6 March 2015 – Expansión
ALLIANCE / The businessman is building bridges with the Socimi, which has an agreement in place with the group’s creditors to restructure its debt. Slim may transfer some assets or engage the management of the real estate company to his rival.
The takeover war being fought between Hispania Real and Carlos Slim’s real estate company Carso, for the control of Realia may end with the waving of a white flag. On Wednesday, the Mexican businessman announced his acquisition of a 24.953% stake in Realia’s share capital from Bankia and “in addition” that he would be launching a takeover bid for 100% of the company’s shares at a price of €0.58/share.
The businessman’s offer exceeded the one made by the Socimi in November for €0.49 per share, by 18%. That takeover bid is still pending approval by the CNMV.
In his favour, Slim’s offer does not only win on price. The Mexican businessman is also the largest shareholder in FCC, which in turn owns a 36.9% stake in Realia. After Slim joined the construction group, FCC announced in February that it would be suspending the sale of its stake.
Nevertheless, Hispania still has an ace up its sleeve. The Socimi created by Azora’s managers, Fernando Gumuzio and Concha Osácar made an agreement with Fortress, King Street and Goldman Sachs before launching the takeover bid. The three funds have lent €793 million of the total debt (€1,097 million) held by Realia. Those loans, sold by Sareb, Santander and CaixaBank last year, are due to mature soon: on 30 June 2016. Moreover, when the funds agreed to purchase the debt, they also agreed with Realia that, in the event of a change in more than 30% of the shareholders, then the whole debt amount would have to be repaid “immediately”.
On 21 November, Hispania made an agreement with the creditors in which the funds agreed not to exercise their shares and not to demand the full repayment of the financing that would result from the application of the change of control clause. In exchange, Hispania purchased 50% of the receivables that each one of the funds possessed, at a discount of 21%. This partnership makes Slim’s assault on the real estate company more difficult, and so the Mexican has not wasted any time building bridges with his competitor.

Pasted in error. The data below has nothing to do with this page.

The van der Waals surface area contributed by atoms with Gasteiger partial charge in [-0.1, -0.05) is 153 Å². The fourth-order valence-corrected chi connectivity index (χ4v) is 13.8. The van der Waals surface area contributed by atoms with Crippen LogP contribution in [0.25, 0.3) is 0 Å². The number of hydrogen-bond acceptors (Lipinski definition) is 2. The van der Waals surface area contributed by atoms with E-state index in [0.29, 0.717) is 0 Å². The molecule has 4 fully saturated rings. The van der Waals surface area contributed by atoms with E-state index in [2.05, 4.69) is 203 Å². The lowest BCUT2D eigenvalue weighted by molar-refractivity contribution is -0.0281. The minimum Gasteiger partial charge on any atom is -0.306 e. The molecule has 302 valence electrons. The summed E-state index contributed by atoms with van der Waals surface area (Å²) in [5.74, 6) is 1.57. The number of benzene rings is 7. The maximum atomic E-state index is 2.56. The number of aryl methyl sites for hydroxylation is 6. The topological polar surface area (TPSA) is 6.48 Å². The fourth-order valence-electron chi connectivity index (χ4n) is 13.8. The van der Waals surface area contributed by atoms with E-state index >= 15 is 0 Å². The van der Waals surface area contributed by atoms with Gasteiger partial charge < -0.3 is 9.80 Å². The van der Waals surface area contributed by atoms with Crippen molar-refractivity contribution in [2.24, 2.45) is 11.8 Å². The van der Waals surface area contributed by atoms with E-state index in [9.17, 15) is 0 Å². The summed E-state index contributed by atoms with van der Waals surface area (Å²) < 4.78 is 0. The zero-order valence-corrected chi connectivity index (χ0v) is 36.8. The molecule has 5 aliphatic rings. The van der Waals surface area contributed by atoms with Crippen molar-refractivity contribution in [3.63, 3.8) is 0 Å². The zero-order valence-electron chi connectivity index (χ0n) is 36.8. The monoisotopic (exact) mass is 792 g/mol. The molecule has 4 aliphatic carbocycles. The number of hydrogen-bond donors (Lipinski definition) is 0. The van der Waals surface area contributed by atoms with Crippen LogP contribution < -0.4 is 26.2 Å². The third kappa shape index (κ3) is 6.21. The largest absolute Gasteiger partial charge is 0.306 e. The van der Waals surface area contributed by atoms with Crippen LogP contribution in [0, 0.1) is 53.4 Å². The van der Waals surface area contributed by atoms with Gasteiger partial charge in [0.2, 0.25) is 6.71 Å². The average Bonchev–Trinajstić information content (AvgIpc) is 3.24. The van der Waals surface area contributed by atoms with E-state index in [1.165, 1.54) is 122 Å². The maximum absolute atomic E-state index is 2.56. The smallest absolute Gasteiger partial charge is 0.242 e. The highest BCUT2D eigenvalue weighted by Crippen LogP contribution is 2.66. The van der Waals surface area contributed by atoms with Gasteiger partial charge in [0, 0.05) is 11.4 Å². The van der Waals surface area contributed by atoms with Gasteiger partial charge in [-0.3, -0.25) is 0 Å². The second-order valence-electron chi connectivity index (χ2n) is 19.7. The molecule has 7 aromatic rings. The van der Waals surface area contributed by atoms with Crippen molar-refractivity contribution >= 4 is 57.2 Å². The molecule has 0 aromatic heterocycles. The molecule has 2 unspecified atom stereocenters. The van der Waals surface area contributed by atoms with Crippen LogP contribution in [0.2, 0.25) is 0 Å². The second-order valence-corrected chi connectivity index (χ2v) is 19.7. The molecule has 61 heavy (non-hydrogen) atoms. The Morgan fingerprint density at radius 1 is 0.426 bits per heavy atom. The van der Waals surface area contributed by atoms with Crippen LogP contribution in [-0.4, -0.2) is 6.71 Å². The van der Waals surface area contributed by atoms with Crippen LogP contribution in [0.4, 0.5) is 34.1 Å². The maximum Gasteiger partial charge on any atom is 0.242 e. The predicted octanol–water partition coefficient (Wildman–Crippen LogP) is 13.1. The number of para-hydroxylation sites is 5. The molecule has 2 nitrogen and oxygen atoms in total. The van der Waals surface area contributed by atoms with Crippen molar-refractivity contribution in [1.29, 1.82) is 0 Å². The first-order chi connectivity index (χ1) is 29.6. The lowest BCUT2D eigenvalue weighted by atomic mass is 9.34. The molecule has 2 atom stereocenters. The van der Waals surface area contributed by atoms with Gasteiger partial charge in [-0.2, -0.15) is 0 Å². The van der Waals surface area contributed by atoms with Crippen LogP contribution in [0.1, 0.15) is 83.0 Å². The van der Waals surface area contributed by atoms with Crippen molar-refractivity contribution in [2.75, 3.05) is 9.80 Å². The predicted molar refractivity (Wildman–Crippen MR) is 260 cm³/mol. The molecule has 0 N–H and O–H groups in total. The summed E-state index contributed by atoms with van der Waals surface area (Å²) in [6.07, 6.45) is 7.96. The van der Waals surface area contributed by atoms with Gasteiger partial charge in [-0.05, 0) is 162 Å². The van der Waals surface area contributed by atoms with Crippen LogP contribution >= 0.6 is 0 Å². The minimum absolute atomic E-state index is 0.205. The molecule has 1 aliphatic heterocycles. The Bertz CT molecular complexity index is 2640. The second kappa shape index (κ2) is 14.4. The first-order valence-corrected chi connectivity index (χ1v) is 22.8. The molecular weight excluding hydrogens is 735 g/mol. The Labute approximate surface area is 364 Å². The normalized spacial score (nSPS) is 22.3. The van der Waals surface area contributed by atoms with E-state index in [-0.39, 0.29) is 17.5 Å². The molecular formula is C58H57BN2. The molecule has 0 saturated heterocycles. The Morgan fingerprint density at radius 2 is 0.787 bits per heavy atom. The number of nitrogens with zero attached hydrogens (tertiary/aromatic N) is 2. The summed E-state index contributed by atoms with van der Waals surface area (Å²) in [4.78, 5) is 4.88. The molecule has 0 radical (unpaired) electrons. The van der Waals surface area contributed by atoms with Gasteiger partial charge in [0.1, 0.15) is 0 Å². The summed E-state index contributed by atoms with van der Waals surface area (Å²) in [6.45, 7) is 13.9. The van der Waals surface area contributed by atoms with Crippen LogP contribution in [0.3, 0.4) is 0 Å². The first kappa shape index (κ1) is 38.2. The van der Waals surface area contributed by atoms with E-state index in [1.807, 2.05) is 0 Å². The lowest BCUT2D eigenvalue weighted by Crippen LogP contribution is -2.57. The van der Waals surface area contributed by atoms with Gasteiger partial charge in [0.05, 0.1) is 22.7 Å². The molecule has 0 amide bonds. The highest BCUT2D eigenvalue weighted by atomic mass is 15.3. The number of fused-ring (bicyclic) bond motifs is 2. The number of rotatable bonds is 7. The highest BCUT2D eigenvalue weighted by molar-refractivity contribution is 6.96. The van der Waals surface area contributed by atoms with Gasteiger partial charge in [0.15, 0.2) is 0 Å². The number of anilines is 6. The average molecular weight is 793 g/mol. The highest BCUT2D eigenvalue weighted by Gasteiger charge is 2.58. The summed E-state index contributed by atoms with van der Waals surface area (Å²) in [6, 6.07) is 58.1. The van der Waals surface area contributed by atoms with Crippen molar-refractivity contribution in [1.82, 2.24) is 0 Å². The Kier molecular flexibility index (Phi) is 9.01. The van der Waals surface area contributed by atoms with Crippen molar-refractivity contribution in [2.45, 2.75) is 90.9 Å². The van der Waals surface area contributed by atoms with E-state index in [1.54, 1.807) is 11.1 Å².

The main obstacle facing Slim is that Hispania and the funds agreed an exclusivity period of seven months for the execution of the agreements, extendable up to ten months if a competing offer were presented. “During that exclusivity period, neither of the parties may initiate, encourage, lead, trigger, conduct or respond to any offer, proposal, contact, conversation, negotiation or approximation of any kind, with or from any third party, regarding the implementation of any operation that may be similar or incompatible with the execution of transfer of the loans resulting from the financing to Hispania Real”, says the agreement. This means that Slim and the funds may not make any agreement until 21 September without taking Hispania into account.
Against this background, the Mexican businessman has chosen to forge an alliance with his rival, to reduce this period. In exchange, according to close sources, Slim is offering the Socimi some capital, some assets to increase its own equity or the opportunity to participate in Realia as its manager. Inmobiliaria Carso, the vehicle that Slim wants to use to acquire Realia, does not have either the structure or the knowledge of the Spanish market held by Hispania’s managers, and therefore a deal between the two cannot be ruled out.
The prior agreement with Hispania places the creditor funds in an advantageous situation in the context of the new offer. In the event that the Socimi does decide to raise the price of its takeover bid, Fortress, King Street and Goldman Sachs would receive €38.25 million more for 50% of their debt. If, on the other hand, the Socimi decides to withdraw from the process, the funds shall pay Hispania €5 million “provided that the rights of creditors’ loans have satisfied the nominal”.
Original story: Expansión (by R. Ruiz, D. Badía and C. Morán)
Translation: Carmel Drake